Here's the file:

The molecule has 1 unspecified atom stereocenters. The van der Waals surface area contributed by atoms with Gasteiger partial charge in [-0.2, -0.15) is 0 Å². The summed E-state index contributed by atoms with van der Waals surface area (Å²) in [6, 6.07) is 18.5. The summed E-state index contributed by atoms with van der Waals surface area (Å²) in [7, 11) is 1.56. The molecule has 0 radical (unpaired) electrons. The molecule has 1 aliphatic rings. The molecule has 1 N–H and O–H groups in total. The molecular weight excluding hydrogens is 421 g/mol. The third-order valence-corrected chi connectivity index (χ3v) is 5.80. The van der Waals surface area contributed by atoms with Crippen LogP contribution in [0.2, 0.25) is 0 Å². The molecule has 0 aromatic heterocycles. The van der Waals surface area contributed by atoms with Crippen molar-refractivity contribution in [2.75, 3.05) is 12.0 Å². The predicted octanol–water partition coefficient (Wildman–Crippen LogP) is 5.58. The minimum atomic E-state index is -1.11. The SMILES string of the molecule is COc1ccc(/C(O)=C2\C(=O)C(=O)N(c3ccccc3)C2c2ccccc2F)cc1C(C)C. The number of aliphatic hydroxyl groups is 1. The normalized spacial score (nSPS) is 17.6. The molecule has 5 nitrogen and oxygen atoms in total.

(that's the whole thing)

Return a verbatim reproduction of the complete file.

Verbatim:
The molecule has 1 unspecified atom stereocenters. The van der Waals surface area contributed by atoms with Gasteiger partial charge in [-0.2, -0.15) is 0 Å². The summed E-state index contributed by atoms with van der Waals surface area (Å²) in [6, 6.07) is 18.5. The summed E-state index contributed by atoms with van der Waals surface area (Å²) in [7, 11) is 1.56. The molecule has 0 radical (unpaired) electrons. The molecule has 1 aliphatic rings. The molecule has 1 N–H and O–H groups in total. The molecular weight excluding hydrogens is 421 g/mol. The third-order valence-corrected chi connectivity index (χ3v) is 5.80. The van der Waals surface area contributed by atoms with Crippen LogP contribution in [0.2, 0.25) is 0 Å². The molecule has 0 aromatic heterocycles. The van der Waals surface area contributed by atoms with Crippen molar-refractivity contribution in [2.75, 3.05) is 12.0 Å². The predicted octanol–water partition coefficient (Wildman–Crippen LogP) is 5.58. The minimum atomic E-state index is -1.11. The SMILES string of the molecule is COc1ccc(/C(O)=C2\C(=O)C(=O)N(c3ccccc3)C2c2ccccc2F)cc1C(C)C. The number of aliphatic hydroxyl groups is 1. The normalized spacial score (nSPS) is 17.6. The molecule has 5 nitrogen and oxygen atoms in total.